At the time, the Knights of Labor had become the largest national union in the United States. They took a broad approach to organizing and made considerable progress in the South. Through the 1880s, the Knights of Labor organized Black and white workers across Jacksonville – bricklayers, longshoremen, sailors, railroad workers, phosphate miners, laborers and more.

By 1887, the Jacksonville Knights of Labor had ten functioning locals boasting 3000 members. In that year’s mayoral election, the organized working class put its strength to the test against the Dixie planter elite. Backing Republican John Burbridge for mayor, the Knights of Labor joined with the Black community and white middle-class progressives to crush right-wing Democrat William Dancy.

When hundreds of Black and white workers marched in victory to Burbridge’s home, the newly elected mayor pledged, “The Colored man can get justice from me as well as the white… Why? Because they have rallied around us in this fight and saved us from a government not of the people but of a clique.” He continued, “Had it not been thus, the opposition would have over-ridden us and driven us from the field.” Burbridge was no working-class radical, but he recognized the decisive role Black workers played in their victory over their Democrat rivals.

Burbridge and the new city council got to work. They passed a $54,000 budget, the largest ever to that point, aimed at public works projects, building infrastructure and expanding public health facilities. To finance these projects, they cracked down on wealthy planters and capitalists who had dodged $30,000 in taxes under the previous administrations.

His top priority in building infrastructure was eliminating the threat of disease, particularly the deadly yellow fever. In Florida’s sweltering heat, raw sewage and countless swamps became breeding grounds for nasty viruses and pathogens – and mosquitos carrying diseases. Burbridge’s projects might fix these issues in the city’s largely white neighborhoods, but Jacksonville’s most significant Black neighborhoods, Springfield and La Villa, technically fell outside the city limits.

The Dixie planters had tried to minimize Black electoral influence in city politics by cutting them out. In doing so, they made it legally impossible to eliminate the threat of yellow fever. After all, viruses don’t respect segregation laws. Pressure on Burbridge grew as reports of yellow fever outbreaks in other cities trickled into Jacksonville. Finally, the city government amended its charter and annexed Springfield and La Villa, which forced a snap election in December 1887.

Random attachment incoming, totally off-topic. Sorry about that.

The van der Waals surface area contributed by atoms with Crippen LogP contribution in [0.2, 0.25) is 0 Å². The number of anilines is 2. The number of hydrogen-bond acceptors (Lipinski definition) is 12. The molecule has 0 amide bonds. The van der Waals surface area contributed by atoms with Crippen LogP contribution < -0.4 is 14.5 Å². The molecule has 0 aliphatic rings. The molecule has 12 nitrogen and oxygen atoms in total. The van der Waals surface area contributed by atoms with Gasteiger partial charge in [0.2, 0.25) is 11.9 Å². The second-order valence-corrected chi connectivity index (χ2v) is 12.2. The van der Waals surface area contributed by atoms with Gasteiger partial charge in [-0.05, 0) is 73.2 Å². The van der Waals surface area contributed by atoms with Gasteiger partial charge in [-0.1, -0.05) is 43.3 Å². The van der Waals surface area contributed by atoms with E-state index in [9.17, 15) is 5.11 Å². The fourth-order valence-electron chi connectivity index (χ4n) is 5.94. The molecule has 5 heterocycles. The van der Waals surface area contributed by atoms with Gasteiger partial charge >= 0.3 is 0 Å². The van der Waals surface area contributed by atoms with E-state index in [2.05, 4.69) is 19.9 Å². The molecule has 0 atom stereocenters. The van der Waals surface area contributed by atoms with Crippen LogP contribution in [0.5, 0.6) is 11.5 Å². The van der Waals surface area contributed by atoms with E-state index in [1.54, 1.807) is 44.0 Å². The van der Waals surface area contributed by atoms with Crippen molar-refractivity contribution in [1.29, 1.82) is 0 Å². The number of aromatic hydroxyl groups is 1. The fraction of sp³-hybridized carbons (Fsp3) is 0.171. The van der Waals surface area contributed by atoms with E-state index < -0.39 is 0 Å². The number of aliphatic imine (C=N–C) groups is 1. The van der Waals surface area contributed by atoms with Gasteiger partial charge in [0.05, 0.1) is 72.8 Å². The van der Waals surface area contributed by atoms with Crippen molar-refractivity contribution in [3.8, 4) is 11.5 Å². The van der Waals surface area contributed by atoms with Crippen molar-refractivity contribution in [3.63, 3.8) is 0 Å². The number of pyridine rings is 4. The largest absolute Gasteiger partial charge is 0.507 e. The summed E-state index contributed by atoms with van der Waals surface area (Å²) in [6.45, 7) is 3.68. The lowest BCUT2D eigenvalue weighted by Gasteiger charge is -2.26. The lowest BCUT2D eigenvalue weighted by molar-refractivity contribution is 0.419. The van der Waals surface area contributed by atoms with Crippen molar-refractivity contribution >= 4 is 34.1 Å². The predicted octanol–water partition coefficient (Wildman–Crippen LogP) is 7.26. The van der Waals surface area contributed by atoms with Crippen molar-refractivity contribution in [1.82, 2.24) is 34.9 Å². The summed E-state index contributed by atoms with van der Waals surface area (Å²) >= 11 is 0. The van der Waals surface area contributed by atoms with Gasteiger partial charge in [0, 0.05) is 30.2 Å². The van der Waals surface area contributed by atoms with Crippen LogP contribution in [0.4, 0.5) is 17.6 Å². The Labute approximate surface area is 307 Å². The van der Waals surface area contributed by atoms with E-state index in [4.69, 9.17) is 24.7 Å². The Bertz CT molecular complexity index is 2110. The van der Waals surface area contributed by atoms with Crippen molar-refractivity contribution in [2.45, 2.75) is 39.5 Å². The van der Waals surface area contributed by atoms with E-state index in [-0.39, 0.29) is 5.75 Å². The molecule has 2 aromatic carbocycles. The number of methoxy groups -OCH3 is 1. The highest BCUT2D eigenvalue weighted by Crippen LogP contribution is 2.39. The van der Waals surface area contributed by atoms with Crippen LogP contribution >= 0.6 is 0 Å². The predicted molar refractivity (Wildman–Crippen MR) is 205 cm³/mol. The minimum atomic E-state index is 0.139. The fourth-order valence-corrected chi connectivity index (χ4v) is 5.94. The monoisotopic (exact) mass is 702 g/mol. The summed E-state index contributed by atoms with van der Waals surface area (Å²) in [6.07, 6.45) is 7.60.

Labor wins in Jacksonville

These annexations had huge consequences. For one, they expanded Jacksonville’s tax base. More important, this move dramatically expanded Black electoral influence by making African Americans a voting majority overnight. But the entire working class, white workers included, benefitted from this expansion of Black voting power. As the single-largest mass organization of African Americans in the city, the Knights of Labor, became a decisive political force in Jacksonville politics.

December’s election saw voter turnout skyrocket, twice as high as the April election earlier that year. Middle class whites threw in with the Democrats, but it didn’t matter. The Knights of Labor-led coalition with the Black community captured nearly 75% of the vote, winning the mayor’s office and a supermajority on the city council. Racist redistricting laws in the new city charter had gerrymandered Black voters into three two-seat districts, but the labor-led coalition nevertheless ran 10 African American candidates for city council, five of whom won.

Under this new labor government, Jacksonville’s Black community saw its political power expand in important ways. Since the end of reconstruction, African Americans had suffered from rampant police crimes committed by the city’s all-white law enforcement – itself closely tied to the Ku Klux Klan. Those arrested faced show trials and harsh sentences from white judges drawn from the Dixie planter class.